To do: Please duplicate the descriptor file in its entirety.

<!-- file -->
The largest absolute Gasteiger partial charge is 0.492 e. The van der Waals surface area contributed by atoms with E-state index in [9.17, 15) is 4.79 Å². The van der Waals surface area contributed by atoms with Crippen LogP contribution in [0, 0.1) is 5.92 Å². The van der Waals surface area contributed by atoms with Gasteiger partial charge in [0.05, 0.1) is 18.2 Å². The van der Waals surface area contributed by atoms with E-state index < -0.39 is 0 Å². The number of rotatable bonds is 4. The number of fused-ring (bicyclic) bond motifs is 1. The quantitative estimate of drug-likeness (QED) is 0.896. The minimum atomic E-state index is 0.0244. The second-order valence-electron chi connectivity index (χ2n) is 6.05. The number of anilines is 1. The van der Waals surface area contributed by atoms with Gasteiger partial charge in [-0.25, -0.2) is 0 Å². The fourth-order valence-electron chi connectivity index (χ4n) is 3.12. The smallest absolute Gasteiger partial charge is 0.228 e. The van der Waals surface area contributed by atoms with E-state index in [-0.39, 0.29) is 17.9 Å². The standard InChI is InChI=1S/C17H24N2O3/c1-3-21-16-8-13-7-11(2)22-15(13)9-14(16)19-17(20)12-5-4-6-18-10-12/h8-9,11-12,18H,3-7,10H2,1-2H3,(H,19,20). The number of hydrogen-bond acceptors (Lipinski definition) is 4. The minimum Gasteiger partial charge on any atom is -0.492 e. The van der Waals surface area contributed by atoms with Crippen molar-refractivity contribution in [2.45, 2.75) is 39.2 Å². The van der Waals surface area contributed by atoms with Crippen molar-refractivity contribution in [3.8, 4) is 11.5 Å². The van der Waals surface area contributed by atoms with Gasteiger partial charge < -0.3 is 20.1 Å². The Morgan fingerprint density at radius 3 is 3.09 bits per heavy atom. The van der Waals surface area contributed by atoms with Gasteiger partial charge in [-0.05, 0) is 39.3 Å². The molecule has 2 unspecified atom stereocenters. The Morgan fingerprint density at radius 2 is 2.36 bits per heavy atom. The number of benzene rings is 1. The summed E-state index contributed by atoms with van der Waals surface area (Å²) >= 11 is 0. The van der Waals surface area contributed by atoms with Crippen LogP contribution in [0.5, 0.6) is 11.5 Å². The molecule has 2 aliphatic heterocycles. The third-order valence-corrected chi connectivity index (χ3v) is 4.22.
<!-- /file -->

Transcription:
The largest absolute Gasteiger partial charge is 0.492 e. The van der Waals surface area contributed by atoms with E-state index in [9.17, 15) is 4.79 Å². The van der Waals surface area contributed by atoms with Crippen LogP contribution in [0, 0.1) is 5.92 Å². The van der Waals surface area contributed by atoms with Gasteiger partial charge in [0.05, 0.1) is 18.2 Å². The van der Waals surface area contributed by atoms with E-state index < -0.39 is 0 Å². The number of rotatable bonds is 4. The number of fused-ring (bicyclic) bond motifs is 1. The quantitative estimate of drug-likeness (QED) is 0.896. The minimum atomic E-state index is 0.0244. The second-order valence-electron chi connectivity index (χ2n) is 6.05. The number of anilines is 1. The van der Waals surface area contributed by atoms with Gasteiger partial charge in [-0.25, -0.2) is 0 Å². The fourth-order valence-electron chi connectivity index (χ4n) is 3.12. The smallest absolute Gasteiger partial charge is 0.228 e. The van der Waals surface area contributed by atoms with E-state index in [-0.39, 0.29) is 17.9 Å². The standard InChI is InChI=1S/C17H24N2O3/c1-3-21-16-8-13-7-11(2)22-15(13)9-14(16)19-17(20)12-5-4-6-18-10-12/h8-9,11-12,18H,3-7,10H2,1-2H3,(H,19,20). The number of hydrogen-bond acceptors (Lipinski definition) is 4. The minimum Gasteiger partial charge on any atom is -0.492 e. The van der Waals surface area contributed by atoms with Crippen molar-refractivity contribution in [2.45, 2.75) is 39.2 Å². The van der Waals surface area contributed by atoms with Crippen molar-refractivity contribution in [3.8, 4) is 11.5 Å². The van der Waals surface area contributed by atoms with Gasteiger partial charge < -0.3 is 20.1 Å². The Morgan fingerprint density at radius 3 is 3.09 bits per heavy atom. The van der Waals surface area contributed by atoms with Gasteiger partial charge in [-0.05, 0) is 39.3 Å². The molecule has 2 unspecified atom stereocenters. The Morgan fingerprint density at radius 2 is 2.36 bits per heavy atom. The number of benzene rings is 1. The summed E-state index contributed by atoms with van der Waals surface area (Å²) >= 11 is 0. The van der Waals surface area contributed by atoms with Crippen LogP contribution in [0.5, 0.6) is 11.5 Å². The molecule has 2 aliphatic heterocycles. The third-order valence-corrected chi connectivity index (χ3v) is 4.22.